Residue from last night’s sky.
When I was in graduate school at Harvard I took a series of printing classes at the Carpenter Center. My first teacher in print making was Michael Mazur. He taught us basic techniques for printing, etching, monotypes….After Mazur’s class I took additional courses focusing on monotype. Monotype is the printing process that most closely resembles painting. Each print is an original, there are no duplications or series as can occur in etching. A painting is made on a plate and run through the press on paper.
When I presented my Masters Thesis in Architecture I simultaneously presented a series of monoprints completed while I was completing my architectural work. While I loved the freedom painting afforded me I walked away from the work. I didn’t take seriously the work I had completed in the Carpenter Center. My focus on architecture far out shadowed my focus on print making. But over the years a desire to paint kept in, a desire to express myself through a form that was only limited by my own imagination, materials and technique.
In January of 2012 I finally ordered a press and all of the supplies I needed to get started. 310 pounds is steel rollers, and printing bed was delivered to me in Baton Rouge where I was living at the time. And there I started. Remembering what I had learned over 20 years before.
The painting continues today. On plate and canvas. I am learning about myself. I am learning about the world. How I see the world, how I communicate with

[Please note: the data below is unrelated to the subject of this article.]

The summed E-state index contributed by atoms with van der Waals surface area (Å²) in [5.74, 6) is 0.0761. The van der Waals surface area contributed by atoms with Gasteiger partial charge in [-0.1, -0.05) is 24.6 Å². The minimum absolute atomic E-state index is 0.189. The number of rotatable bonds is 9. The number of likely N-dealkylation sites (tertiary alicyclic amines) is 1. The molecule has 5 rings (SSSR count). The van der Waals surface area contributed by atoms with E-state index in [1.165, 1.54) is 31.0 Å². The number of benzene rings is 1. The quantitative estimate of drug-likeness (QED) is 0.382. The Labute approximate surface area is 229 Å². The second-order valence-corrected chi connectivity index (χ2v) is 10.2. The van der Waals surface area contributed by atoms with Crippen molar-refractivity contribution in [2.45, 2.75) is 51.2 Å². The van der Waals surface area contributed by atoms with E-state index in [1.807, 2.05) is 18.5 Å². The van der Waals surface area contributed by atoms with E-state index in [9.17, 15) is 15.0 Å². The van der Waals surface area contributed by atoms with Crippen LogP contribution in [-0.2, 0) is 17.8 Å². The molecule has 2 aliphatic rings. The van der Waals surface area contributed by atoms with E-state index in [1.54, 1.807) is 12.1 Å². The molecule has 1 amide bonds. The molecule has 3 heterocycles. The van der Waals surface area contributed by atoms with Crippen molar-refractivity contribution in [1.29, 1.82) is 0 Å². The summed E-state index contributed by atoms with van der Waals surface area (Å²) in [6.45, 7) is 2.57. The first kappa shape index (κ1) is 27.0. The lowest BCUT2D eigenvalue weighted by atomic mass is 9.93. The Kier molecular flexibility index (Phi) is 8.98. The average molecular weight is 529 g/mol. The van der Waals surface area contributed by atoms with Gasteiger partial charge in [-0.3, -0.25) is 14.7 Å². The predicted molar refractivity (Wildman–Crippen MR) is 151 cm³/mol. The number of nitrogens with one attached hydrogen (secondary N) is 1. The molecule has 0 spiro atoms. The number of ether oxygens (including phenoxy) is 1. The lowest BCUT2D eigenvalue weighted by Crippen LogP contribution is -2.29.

the world in Two-dimensions.
There are different ways to learn something, place, or body. Scientific thinking, which rules our educational programs, values discursive knowledge above other types of knowing. Learning from the outside never worked for me, I could never retain the facts very well because they seemed unconnected from life. Data just seemed it was always from the outside and I couldn’t make sense of the information. Deep knowledge, a type of learning that engages us in our senses, emotions, and intuition works for me. This knowledge stays with me and adds to who I am and how I relate to and understand the world. It’s an obvious connection that I teach from an immersive education platform.
This past month I discovered John Mayer. Yes, I know. He’s an international pop star. But I don’t listen to the radio really. In my search for guitar and lyric driven music I thought I would try him out. After a month of listening to all of his early music – a lot . I moved on to his most recent album/disc/collection…which – as the critics say – is different from his previous music. This is true in many ways. For me the time with Mayer’s music is all about learning how another artists crafts their reality through their art. Architect, poet, painter or musician, we all build a world through the art we make. We build off of each other too, borrowing sensibilities, quoting each other , referencing our own work back again. The immersion in another artist can be a mediation for us to muse from.
As far as Mayer, it is his song number 6, Born and Raised, that is Jackson Hole this fall. Melancholy. The days of half light. Slow moving after the tourists have gone. Moose drinking from Fish Creek. Reminding me of the late 70s when JH was “discovered”‘by those who made the place what we experience today. I meditate on the feeling of JH and what it means to me as a place while driving down the road and listening to this tune. Give it a listen.
Within all of this immersion is my own art. I began painting again in January. After many years of not painting. In Louisiana the work was all sunlight reflecting off of water. It was the Tao te Ching. In Bozeman my work has been like a bullet ricocheting off of hard surfaces. But it is coming to rest now. I have moved from smaller works on paper to large paintings. The one attached to this blog I just started. It’s about 7’x8’. I am learning what the work is about. But I cannot really tell you in words yet. Maybe I could play it on guitar, though.